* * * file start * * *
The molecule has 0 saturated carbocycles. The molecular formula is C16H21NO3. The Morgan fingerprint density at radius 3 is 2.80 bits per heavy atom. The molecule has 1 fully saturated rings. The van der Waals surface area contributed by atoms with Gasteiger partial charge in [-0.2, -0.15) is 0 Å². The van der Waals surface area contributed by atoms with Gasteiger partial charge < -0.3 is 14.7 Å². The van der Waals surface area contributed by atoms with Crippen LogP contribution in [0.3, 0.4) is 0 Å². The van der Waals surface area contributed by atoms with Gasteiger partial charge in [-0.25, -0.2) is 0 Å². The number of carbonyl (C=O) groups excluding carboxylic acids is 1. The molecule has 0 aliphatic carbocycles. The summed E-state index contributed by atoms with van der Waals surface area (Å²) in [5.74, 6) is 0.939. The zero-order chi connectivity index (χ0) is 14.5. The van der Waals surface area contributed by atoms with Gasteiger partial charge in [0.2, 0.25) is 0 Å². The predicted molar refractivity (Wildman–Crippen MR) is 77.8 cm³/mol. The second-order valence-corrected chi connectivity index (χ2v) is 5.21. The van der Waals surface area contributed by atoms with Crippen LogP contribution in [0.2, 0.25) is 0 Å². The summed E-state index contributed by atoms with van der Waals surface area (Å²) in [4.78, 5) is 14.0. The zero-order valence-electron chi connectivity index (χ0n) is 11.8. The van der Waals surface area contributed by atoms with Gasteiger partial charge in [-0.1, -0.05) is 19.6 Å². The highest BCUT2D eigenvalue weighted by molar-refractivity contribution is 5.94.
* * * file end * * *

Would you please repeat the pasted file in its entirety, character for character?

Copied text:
The molecule has 0 saturated carbocycles. The molecular formula is C16H21NO3. The Morgan fingerprint density at radius 3 is 2.80 bits per heavy atom. The molecule has 1 fully saturated rings. The van der Waals surface area contributed by atoms with Gasteiger partial charge in [-0.2, -0.15) is 0 Å². The van der Waals surface area contributed by atoms with Gasteiger partial charge < -0.3 is 14.7 Å². The van der Waals surface area contributed by atoms with Crippen LogP contribution in [0.3, 0.4) is 0 Å². The van der Waals surface area contributed by atoms with Gasteiger partial charge in [-0.25, -0.2) is 0 Å². The number of carbonyl (C=O) groups excluding carboxylic acids is 1. The molecule has 0 aliphatic carbocycles. The summed E-state index contributed by atoms with van der Waals surface area (Å²) in [5.74, 6) is 0.939. The zero-order chi connectivity index (χ0) is 14.5. The van der Waals surface area contributed by atoms with Gasteiger partial charge in [0.2, 0.25) is 0 Å². The predicted molar refractivity (Wildman–Crippen MR) is 77.8 cm³/mol. The second-order valence-corrected chi connectivity index (χ2v) is 5.21. The van der Waals surface area contributed by atoms with Crippen LogP contribution in [0.2, 0.25) is 0 Å². The summed E-state index contributed by atoms with van der Waals surface area (Å²) in [4.78, 5) is 14.0. The zero-order valence-electron chi connectivity index (χ0n) is 11.8. The van der Waals surface area contributed by atoms with Gasteiger partial charge in [-0.1, -0.05) is 19.6 Å². The highest BCUT2D eigenvalue weighted by molar-refractivity contribution is 5.94.